While the examples listed are relatively clear, the matter is not that easily resolved.  The issue becomes how we work out that love of God in the midst of the controversial issues that face us in our society.  Is capital punishment a reflection of our love for God?  How best do we express our love for God when it comes to the questions of abortion and homosexuality?  Is there such a reality as a just war that can be based on our love for God?  Given our highly advanced, technological society and our ability to do things that our parents never dreamed of, does our love of God compel us to raise the question should we do what we have the knowledge to do simply because we have the ability to do it?

            When the question of the greatest commandment was raised with Jesus, without so much as a moment’s hesitation, he responded by answering, “Love the Lord, your God with all your heart and with all your soul and with all your mind and with all your strength.”  I think that maybe St. Augustine was simply saying what Jesus had already said in a different way.  I believe our greatest challenge as Christians is to make every possible effort, deliberately and intentionally, to deepen and grow our love for God and allow that love to determine the limits and boundaries by which we live.     




When God Disappoints

            Disappointment can be a heart-breaking, soul-troubling, gut-wrenching reality.  It happens when our hopes are not fulfilled, our dreams do not come to pass, and our desires are not satisfied.  When it comes in the form of a trust that is broken, a friendship that is betrayed, or the lack of a response from someone upon whom we thought we could rely, the disappointment can be utterly devastating.  In response, we tend to put distance between ourselves and those who disappoint us in order to minimize the possibility of experiencing this kind of pain in the future.

            Recently, my wife reminded me of a question I raised about God and disappointment:  What do we do when God disappoints us?  I dare say that if our relationship with God is something more than just mere acquaintance, the chances are very good that we have been disappointed by God.  The answer to our prayer is not what we hoped for; the intervention by God that we so desperately want never comes to pass; the burden that is becoming unbearable is neither lifted nor lightened; or the healing we seek never happens the way we expect it to happen, if it happens at all.  So what do we do when God disappoints us?

            The answer came for me after wrestling with the death of my 21 year-old daughter, Kimberly.  She died on July 13, 2001 of a viral infection that attacked her heart.  It happened just two weeks after she preached her initial sermon.  That experience taught me that when God disappoints us, our best response is to keep trusting Him and keep following Him.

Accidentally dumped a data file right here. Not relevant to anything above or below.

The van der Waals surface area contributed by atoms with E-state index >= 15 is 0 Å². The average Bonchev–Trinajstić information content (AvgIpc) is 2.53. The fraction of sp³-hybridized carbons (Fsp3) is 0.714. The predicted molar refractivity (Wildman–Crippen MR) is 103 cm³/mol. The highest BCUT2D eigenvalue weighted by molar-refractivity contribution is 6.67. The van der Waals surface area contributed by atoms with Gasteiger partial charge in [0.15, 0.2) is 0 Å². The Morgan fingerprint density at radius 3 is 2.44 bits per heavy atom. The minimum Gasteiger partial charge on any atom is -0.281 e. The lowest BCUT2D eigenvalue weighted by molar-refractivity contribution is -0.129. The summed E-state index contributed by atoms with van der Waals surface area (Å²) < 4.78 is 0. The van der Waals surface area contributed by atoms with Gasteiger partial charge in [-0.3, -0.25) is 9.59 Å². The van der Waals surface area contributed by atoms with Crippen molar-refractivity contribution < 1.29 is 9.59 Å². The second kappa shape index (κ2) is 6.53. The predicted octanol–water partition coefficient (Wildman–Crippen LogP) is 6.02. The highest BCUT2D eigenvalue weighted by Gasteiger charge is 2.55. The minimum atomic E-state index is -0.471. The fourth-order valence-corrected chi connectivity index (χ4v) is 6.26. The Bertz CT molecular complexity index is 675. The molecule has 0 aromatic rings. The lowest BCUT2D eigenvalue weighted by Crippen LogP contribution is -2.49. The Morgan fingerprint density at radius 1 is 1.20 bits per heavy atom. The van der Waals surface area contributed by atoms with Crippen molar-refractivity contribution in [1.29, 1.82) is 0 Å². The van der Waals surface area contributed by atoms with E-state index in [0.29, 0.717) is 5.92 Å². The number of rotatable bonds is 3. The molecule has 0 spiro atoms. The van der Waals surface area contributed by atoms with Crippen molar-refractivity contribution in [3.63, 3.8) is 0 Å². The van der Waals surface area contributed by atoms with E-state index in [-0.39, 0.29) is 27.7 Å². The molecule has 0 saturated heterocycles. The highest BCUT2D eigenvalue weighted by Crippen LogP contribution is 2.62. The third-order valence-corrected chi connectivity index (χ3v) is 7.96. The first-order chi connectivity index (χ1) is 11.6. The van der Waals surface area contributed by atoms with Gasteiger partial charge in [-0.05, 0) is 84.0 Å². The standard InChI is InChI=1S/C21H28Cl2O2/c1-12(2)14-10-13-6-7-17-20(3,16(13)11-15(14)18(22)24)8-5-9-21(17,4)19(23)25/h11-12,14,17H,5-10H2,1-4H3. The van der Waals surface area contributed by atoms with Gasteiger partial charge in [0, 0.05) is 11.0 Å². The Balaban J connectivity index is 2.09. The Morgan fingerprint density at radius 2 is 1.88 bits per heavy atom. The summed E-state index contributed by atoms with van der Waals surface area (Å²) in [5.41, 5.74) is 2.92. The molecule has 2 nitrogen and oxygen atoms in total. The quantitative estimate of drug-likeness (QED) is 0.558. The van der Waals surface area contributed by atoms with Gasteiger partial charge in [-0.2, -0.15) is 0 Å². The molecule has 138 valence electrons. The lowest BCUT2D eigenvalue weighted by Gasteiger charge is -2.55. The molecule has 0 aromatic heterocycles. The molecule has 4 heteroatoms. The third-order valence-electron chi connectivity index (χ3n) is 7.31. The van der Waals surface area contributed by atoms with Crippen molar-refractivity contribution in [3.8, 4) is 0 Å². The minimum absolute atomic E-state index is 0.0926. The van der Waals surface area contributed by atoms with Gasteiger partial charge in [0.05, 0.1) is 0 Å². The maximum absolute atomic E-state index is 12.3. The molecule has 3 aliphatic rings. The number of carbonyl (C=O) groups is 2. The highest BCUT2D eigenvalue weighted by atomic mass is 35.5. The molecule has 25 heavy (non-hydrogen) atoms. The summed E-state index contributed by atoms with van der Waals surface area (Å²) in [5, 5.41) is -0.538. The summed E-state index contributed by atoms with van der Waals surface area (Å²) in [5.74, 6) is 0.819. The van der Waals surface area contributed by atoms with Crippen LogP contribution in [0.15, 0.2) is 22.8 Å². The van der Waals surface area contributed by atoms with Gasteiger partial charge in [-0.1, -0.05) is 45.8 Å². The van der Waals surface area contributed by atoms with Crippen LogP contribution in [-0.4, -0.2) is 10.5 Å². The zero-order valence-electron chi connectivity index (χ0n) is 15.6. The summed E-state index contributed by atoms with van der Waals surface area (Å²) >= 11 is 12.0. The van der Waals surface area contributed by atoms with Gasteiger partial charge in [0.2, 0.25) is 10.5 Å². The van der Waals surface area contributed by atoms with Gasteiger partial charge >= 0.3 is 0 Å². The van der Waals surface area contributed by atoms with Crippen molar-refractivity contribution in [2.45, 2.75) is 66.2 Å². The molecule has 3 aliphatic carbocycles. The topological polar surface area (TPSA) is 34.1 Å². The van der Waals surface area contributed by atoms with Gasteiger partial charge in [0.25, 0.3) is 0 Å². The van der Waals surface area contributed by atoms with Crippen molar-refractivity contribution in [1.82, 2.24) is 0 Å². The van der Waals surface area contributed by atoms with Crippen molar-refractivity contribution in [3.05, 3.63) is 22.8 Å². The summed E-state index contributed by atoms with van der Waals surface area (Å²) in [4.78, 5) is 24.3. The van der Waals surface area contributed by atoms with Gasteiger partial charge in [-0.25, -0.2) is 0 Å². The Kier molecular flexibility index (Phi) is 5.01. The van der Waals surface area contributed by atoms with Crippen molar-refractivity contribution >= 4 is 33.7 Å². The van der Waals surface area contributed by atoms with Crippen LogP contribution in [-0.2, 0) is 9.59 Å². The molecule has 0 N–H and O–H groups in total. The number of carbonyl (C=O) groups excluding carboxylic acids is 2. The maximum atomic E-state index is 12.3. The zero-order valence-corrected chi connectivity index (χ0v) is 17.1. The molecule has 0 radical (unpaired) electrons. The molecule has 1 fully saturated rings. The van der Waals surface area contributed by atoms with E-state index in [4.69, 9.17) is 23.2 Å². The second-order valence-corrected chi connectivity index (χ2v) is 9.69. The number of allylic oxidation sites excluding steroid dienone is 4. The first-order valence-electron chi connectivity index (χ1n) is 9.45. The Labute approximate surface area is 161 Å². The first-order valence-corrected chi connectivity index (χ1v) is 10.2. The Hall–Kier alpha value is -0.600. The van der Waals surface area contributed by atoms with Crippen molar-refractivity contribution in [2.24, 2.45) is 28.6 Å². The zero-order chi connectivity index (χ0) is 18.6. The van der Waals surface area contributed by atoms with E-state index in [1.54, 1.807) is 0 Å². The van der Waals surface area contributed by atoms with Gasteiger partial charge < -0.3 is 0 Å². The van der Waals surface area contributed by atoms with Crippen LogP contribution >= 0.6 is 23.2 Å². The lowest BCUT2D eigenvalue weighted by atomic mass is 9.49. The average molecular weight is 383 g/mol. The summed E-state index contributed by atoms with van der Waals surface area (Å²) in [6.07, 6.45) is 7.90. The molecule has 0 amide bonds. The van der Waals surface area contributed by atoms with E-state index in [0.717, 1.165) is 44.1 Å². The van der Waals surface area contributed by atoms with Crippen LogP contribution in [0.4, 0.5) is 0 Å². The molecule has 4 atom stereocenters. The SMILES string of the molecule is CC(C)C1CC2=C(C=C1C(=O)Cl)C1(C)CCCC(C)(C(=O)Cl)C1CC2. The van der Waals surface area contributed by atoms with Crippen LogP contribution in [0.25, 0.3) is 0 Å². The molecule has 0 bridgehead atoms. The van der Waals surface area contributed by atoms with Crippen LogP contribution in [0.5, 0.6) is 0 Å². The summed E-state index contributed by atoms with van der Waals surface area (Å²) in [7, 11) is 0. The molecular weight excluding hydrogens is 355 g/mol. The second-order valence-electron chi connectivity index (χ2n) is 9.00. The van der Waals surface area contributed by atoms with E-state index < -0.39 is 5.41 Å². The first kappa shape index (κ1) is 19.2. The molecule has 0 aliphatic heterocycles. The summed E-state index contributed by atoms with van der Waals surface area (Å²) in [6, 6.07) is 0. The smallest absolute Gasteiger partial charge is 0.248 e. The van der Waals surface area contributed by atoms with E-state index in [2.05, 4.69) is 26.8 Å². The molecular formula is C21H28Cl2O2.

Brennan Meaning in his book, Ruthless Trust says “Trust in God does not presume that God will intervene”.  And it may be that we are most disappointed by God when He does not intervene.

            I learned while traveling through the “valley of the shadow of death” created by Kimberly’s death that God is free to be God.  Who God is, is not determined by whether or not God responds to our needs, our prayers or our desires in the way that we want Him to respond.  God is not bound by the limits we impose upon Him nor are His answers confined to responding positively to our expressed wishes and desires.  God is only bound by the limits He imposes upon Himself and what He, in His infinite wisdom, knows to be the best possible response in any given situation; even if that response results in our present disappointment with Him.  I have learned that because we are disappointed with how God responds to our petitions, it does not mean that God does not care about us or about our plight.  It is God Himself, who speaks through the prophet Isaiah and says, “For my thoughts are not your thoughts, neither are my ways your ways…” (Isaiah 55:8-NIV)  Maybe it is in the depth of God’s caring that He is aware that the present disappointment can lead to greater blessings on the other side of that disappointment.  And, I have discovered that in the depths of our disappointment with God, God remains with us.  After Kimberly’s death, it was painful being in the presence of the God who “allowed” her to die.  So the distance between me and God appeared to grow.  But at some point, in the midst of that distance and pain, I discovered that as much as I wanted Kimberly to live, I needed God to be very present with me even more; even at those times when I did not want Him to be there.  It is possible for our disappointment with God to be transformed into a much closer relationship with the very God whom we feel has disappointed us.